The Texas Creek Ranch House

The Texas Creek Ranch House design was originally conceived as an off the grid lodge in California. Peter Macapia, the architect, scaled down the size of his design to 1500 sq.ft. in order to suit a single occupant. Although this house has not been built yet, it shows the potential of taking the idea of environmental conservation and consideration to a new level. It does not merely conserve water with a roof catchment system, but handles water in the way nature would; the way a terraced rice paddy sends water down in a zigzag and a water course carves patterns in the dirt.The hill above and behind the house filters water into storage under the house, from rock and gravel swales and rivulet shapes. The Ranch House concept connects site issues of climate, topography and visual impacts on the shrub steppe of the Methow. The swales deal with snow loading in winter, rapid snowmelt in spring and lack of water in summer.The rock swale and gravel habitat around the house allows the previous animal occupants to continue to use the land. The house is bermed quietly into the hill, with its front held lightly above the ground. One effect of this design is to give occupants a close and intimate relationship with the land they inhabit.

Peter is interested the study of fluid dynamics to help understand how to look at architectural challenges in a new way. He does not just look at the surface design of a building. He is interested in “systems as an essential demand of architecture”. By studying the physical interactions of natural systems, i.e., water, air, and light, he is looking at building design from a completely different approach. On this house, for example, he is looking at the area of land needed to collect water flowing naturally down the hillside and the rate of its flow and how this information can drive the design. By “inventing the problem” he is finding new ways to deal with planetary environmental challenges. The modest building size is an intelligent way to survive our crowded future. And he designed the house with an artist’s keen sense of beauty.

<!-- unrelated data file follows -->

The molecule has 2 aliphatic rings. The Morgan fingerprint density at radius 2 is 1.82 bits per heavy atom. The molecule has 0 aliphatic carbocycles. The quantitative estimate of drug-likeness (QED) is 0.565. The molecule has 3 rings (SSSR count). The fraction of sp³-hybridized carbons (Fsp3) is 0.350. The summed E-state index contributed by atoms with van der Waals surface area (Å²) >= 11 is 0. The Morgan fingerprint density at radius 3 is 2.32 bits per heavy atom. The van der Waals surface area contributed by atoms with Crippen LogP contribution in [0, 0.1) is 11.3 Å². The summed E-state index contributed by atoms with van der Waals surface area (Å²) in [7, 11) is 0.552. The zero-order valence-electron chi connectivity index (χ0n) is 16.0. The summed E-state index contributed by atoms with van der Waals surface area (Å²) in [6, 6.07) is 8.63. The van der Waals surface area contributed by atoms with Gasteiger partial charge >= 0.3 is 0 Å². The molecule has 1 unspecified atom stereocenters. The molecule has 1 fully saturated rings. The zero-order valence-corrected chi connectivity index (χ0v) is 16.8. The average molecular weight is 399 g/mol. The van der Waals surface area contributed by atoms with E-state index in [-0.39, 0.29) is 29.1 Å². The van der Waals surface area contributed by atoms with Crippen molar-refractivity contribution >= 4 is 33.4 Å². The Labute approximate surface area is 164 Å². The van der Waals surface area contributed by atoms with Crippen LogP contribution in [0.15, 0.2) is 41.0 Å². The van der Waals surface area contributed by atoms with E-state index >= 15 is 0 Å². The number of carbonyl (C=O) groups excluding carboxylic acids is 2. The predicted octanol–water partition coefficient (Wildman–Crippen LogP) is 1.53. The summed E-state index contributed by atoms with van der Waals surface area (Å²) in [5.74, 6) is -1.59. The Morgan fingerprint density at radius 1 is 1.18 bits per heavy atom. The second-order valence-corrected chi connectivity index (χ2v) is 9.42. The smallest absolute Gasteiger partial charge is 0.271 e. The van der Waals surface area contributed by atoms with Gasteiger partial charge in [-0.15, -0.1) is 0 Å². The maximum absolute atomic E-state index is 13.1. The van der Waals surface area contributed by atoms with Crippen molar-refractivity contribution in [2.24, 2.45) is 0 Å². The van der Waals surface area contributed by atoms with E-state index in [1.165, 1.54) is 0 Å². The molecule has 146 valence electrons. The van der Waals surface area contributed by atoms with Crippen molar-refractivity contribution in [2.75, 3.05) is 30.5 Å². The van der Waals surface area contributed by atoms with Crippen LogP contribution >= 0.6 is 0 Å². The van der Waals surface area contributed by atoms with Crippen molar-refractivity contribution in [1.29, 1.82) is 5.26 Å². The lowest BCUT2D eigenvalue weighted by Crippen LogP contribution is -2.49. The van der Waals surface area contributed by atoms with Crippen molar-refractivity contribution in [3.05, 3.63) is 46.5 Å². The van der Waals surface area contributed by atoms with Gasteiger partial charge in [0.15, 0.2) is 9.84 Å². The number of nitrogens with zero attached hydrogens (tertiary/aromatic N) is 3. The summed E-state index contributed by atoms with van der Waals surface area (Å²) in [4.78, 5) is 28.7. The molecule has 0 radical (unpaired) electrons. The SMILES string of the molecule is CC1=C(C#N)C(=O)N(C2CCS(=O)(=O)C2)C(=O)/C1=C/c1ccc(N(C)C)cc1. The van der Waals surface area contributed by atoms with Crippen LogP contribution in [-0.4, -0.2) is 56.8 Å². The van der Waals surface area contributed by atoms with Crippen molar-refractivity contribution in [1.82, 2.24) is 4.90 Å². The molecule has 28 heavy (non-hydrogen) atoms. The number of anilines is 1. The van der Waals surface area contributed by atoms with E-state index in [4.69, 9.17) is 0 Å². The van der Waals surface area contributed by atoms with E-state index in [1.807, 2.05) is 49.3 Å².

Some thoughts on the Texas Creek Ranch House:

•The house might use a combination of geothermal and surface water.

•The pillars might store water for passive heating.

•The shell roof could be made from ready made barn frame systems or steel.

•Light would be brought in through the roof in unexpected and delightful ways.

•Water conservation would be designed into the house functioning.

•The house would connect you to the four seasons.

•The house would challenge and delight you in the same way as a good movie or piece of art.

•It would be modern and practical.

•The house would connect the various natural systems of water, air, light and energy in synergy with the architecture.

•Price is not a barrier to building this house.

Peter Macapia is an Adjunct Assistant Professor of Architecture in the Graduate School of Architecture, Planning and Preservation at Columbia University, the director of the Graduate Thesis program at Pratt Institute, and the director of Design Office for Research and Architecture,